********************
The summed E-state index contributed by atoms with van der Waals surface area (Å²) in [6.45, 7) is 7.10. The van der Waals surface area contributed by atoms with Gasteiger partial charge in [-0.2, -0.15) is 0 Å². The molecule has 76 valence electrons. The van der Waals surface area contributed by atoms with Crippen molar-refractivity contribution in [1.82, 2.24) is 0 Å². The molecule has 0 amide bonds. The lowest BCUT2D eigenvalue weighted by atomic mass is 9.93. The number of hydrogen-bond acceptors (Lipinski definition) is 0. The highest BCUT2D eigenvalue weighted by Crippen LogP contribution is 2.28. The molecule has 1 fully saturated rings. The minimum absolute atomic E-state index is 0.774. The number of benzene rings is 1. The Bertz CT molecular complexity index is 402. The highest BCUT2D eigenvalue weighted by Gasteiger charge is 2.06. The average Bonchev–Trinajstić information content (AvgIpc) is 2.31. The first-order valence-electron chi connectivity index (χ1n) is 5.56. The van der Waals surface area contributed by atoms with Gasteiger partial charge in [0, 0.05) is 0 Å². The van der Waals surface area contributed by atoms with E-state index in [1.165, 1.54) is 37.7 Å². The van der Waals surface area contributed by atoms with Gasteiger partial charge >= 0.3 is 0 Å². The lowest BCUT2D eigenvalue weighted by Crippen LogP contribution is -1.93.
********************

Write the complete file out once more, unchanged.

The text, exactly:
The summed E-state index contributed by atoms with van der Waals surface area (Å²) in [6.45, 7) is 7.10. The van der Waals surface area contributed by atoms with Gasteiger partial charge in [-0.2, -0.15) is 0 Å². The molecule has 76 valence electrons. The van der Waals surface area contributed by atoms with Crippen molar-refractivity contribution in [1.82, 2.24) is 0 Å². The molecule has 0 amide bonds. The lowest BCUT2D eigenvalue weighted by atomic mass is 9.93. The number of hydrogen-bond acceptors (Lipinski definition) is 0. The highest BCUT2D eigenvalue weighted by Crippen LogP contribution is 2.28. The molecule has 1 fully saturated rings. The minimum absolute atomic E-state index is 0.774. The number of benzene rings is 1. The Bertz CT molecular complexity index is 402. The highest BCUT2D eigenvalue weighted by Gasteiger charge is 2.06. The average Bonchev–Trinajstić information content (AvgIpc) is 2.31. The first-order valence-electron chi connectivity index (χ1n) is 5.56. The van der Waals surface area contributed by atoms with Gasteiger partial charge in [0, 0.05) is 0 Å². The van der Waals surface area contributed by atoms with E-state index in [1.165, 1.54) is 37.7 Å². The van der Waals surface area contributed by atoms with Gasteiger partial charge >= 0.3 is 0 Å². The lowest BCUT2D eigenvalue weighted by Crippen LogP contribution is -1.93.